Managing Storage Overview
In the chapter Managing Storage some important points are given below
- Today’s drives are either IDE drives (mostly found on consumer computers) or SCSI drives (mostly found in servers).
- A redundant array of independent disks (RAID) uses two or more drives in combination to create a fault-tolerant system that protects against physical hard drive failure and increase hard drive performance.
- With striping (RAID 0), all available hard drives are combined into a single large virtual file system, with the file system’s blocks arrayed so that they are spread evenly across all the drives. Unfortunately, striping offers no fault tolerance.
- Disk mirroring (RAID 1) copies a disk or partition onto a second hard drive. Then, as information is written, it is written to both hard drives simultaneously.
- RAID 5 is similar to striping except that one of the hard drives is used for parity (error correction) to provide fault tolerance.
- RAID 1″0 is a mirrored dataset (RAID 1), which is then striped (RAID 0).
- When a drive fails, some systems use hot spares so that the system will automatically replace the failed drive and rebuild or restore the missing #data.
- Network attached storage (NAS) is a file-level data storage device that is connected to a computer network to provide shared drives or folders, usually using SMB.
- A storage area network (SAN) is an architecture used for disk arrays, tape libraries, and optical jukeboxes to appear as locally attached drives on a server.
- A host adapter, sometimes referred to as host bus adapter (HBA), connects a host system such as a computer to a network or storage devices.
- Logical unit numbers (usually referred to as LUNs) allow a SAN to break its storage into manageable pieces, which are then assigned to one or more servers in the SAN.
- Fibre Channel and iSCSI are gigabit-speed technologies primarily used for storage networking.
- Microsoft Windows Server 2008 includes two iSCSI Initiator software interfaces (iSCSI Initiator and iSCSICLI command interface) to connect an iSCSI storage array or volume of a storage array to a server and mount the array or volume as a local volume.
- Windows Server 2008 includes Storage Explorer and Storage Manager for SANs to manage Fibre Channel, iSCSI fabrics, and LUNs.
- Partitioning is defining and dividing a physical or virtual disk into logical volumes called partitions. Each partition functions as if it were a separate disk drive that can be assigned a drive letter.
- Formatting a disk prepares the disk’s file system.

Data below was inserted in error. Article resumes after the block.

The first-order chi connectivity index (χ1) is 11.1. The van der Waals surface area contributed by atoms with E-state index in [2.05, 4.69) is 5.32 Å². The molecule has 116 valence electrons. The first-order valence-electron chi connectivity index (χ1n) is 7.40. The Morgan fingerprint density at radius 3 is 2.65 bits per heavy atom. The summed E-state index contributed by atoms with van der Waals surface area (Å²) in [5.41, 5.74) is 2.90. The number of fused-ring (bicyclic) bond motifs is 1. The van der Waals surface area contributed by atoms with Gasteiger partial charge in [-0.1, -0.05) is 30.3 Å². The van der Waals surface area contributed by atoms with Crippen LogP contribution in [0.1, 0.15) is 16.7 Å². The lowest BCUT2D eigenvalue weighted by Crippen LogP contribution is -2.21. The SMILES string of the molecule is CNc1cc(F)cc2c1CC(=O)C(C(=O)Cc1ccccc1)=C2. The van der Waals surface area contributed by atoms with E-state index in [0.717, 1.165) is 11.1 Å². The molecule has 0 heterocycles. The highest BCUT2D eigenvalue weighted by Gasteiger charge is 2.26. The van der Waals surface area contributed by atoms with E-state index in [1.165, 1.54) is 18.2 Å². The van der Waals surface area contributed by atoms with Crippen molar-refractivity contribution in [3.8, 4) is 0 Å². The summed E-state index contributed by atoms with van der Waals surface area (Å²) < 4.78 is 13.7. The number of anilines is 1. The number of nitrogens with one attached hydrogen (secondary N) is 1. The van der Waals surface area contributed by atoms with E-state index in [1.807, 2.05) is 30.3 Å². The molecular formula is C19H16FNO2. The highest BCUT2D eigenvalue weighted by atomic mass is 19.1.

- Windows Server 2008 supports two types of disk partitioning styles: Master Boot Record (MBR) and GUID Partition Table (GPT).
- In Windows Server 2008, a basic disk is the same type of disk found in earlier versions of Windows.
- When using MBR, basic disks gave you either four primary partitions or three primary partitions and one extended partition.
- Dynamic disks offer increased flexibility, including up to 2,000 volumes and the ability to extend or shrink a disk without requiring a reboot.
- Dynamic disks support five types of volumes: simple volumes, spanned volumes, striped volumes, mirrored volumes, and RAID-5 volumes.
- A file system is a method of storing and organizing computer files and the data they contain to make it easy to find and access this information. A file system also maintains the physical location of the files so you can find and access the files in the future.
- Currently, NTFS is the preferred file system, in part because it supports much larger hard disks (up to 16 exabytes) and long filenames.
- NTFS is a journaling file system that makes sure a disk transaction is written properly before it is recognized.
- NTFS offers better security through permissions and encryption.
- The main tool used to manage disks in Windows Server 2008 is the MMC snap-in called Disk Management, which is also part of the Computer and Management consoles.
- When you prepare a volume in Windows, you can assign a drive letter to the new volume, or you can create a mount point to the new volume as an empty NTFS folder.
Topics discussed in this chapter Managing Storage are
For larger corporations, servers may connect to centralized devices that contain large amounts of storage. These devices offer better performance ...
This chapter is a part of 98-365 Windows Server Administration Fundamentals Prep course. More chapters in this course are
The Practice tests included in this course are:
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